12 Ways to Get Your Band More Press

Getting more press is one of the most important parts of your music career. It helps your industry buzz, gets you better gigs, lands bigger sponsorship relationships, expands your audiences, and builds your music’s credibility. So how do you get more reviews or your work highlighted?

You might have a list of accomplishments that you are proud of but you’ve struggled with getting the word out about those things.

Sometimes, you have the wrong story (it isn’t that interesting). Other times, you have the wrong audience (you just need to find the right media source). This is where having a publicist will be great asset to you: they have existing relationships with journalists and have a feeler over what “sells” and what doesn’t. Besides, it’s always nice having an objective opinion from someone outside of your band helping you create a story that journalists will be interested in writing about.

If you don’t have a publicist, you can still send out a press release or create a guerrilla marketing campaign about the story. Some topics that could be considered “press worthy” could be large changes, such as:

  1. Releasing a new album: Don’t just sell the music, sell the story behind the music.
  2. Releasing a new music video: You might contact music magazines or blogs, asking for an “exclusive” (you premiere your music video on their website before releasing it to the general public).
  3. Embarking on a tour: If you have sponsors/partners, ask for their help in promoting this.
  4. A change in your band’s line up: Who could resist a good break-up story or introduction of a musician with a following?
  5. A controversial situation or battle: Always a press favorite.
  6. Invited to a prestigious show or music festival: You want to leverage any momentum you can, especially when the press is hungry for stories related to a hot event.
  7. A fundraiser or major charitable effort: Get the organization to and their donors/volunteers to help with this. Chances are, they have some great contacts.
  8. Winning an award: A story in of itself. If you’re creative, you could get something about losing the award too.
  9. A new partnership or sponsorship: Not all press has to be strictly music. Local chambers of commerce and business journals might be interested too!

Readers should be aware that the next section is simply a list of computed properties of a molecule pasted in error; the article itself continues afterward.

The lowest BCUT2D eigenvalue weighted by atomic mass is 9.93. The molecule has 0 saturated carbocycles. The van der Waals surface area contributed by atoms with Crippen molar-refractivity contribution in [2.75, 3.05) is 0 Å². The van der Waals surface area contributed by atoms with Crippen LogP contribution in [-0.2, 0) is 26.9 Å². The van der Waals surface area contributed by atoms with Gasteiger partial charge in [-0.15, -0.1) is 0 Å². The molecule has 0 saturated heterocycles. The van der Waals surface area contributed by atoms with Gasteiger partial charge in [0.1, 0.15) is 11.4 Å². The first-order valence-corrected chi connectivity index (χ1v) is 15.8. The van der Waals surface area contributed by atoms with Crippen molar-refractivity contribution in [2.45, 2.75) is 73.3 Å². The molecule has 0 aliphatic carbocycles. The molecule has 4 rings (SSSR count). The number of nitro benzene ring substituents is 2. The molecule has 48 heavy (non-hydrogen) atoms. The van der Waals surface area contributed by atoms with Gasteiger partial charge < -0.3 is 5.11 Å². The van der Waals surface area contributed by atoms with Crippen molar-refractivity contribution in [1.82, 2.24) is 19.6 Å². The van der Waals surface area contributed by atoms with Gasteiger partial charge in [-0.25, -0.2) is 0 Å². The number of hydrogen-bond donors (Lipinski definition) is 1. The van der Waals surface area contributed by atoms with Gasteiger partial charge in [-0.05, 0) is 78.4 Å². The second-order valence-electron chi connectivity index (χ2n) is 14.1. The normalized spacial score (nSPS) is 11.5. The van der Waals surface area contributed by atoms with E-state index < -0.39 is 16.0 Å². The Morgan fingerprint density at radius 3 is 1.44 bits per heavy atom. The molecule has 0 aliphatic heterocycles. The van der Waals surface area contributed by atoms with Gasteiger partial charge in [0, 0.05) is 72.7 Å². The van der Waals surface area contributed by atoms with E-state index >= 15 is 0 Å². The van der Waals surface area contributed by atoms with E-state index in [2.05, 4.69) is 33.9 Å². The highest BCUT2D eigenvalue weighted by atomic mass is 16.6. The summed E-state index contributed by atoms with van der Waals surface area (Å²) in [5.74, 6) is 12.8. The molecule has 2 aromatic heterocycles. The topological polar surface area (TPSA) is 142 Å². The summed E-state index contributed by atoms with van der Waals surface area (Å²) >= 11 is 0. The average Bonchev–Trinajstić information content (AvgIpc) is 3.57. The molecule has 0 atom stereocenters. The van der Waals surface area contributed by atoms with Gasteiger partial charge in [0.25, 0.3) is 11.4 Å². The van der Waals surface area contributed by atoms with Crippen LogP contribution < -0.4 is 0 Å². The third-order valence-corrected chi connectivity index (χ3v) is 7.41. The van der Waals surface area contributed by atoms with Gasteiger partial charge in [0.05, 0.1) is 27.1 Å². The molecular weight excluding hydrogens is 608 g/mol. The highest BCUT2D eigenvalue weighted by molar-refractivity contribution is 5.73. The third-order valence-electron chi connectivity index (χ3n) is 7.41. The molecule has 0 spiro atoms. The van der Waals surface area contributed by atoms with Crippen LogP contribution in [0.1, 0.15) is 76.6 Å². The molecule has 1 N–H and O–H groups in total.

10. Signing a new agreement with a booking agency or record label: If anything, PRWeb might be a good way to promote this event.
  11. Receiving press coverage in a major media source:  Press begets more press. You’d be surprised how incestuous media content is.
  12. Anything that could be seen as “major” news: Look at your favorite media sources and detect a pattern for the kinds of stories that they feature/deport on. If you have something that would fit in, you can contact editors/reporters and pitch your story.

There are many more situations that could spark an interest. To get an idea of what kinds of stories are interesting, look at newspaper and magazine headlines. More than anything else, the headlines or topics deal with some kind underlying story. The press loves controversy and conflict because it makes stories more interesting (which in turn, makes them more likely to be shared). What sounds more interesting: A band releasing a new album and going on tour or a band releasing a new album and going on tour after a 20 year hiatus? They could very well be the same story but require a different perspective to help sell the story.

News should also be current. However, you should keep a log of notable accomplishments or moments on your music career because they can often resurface or be used as fodder for a press release. You might also consider building an online pressroom for your band (more useful than an online press kit for the media). Just remember: keep it press-worthy!

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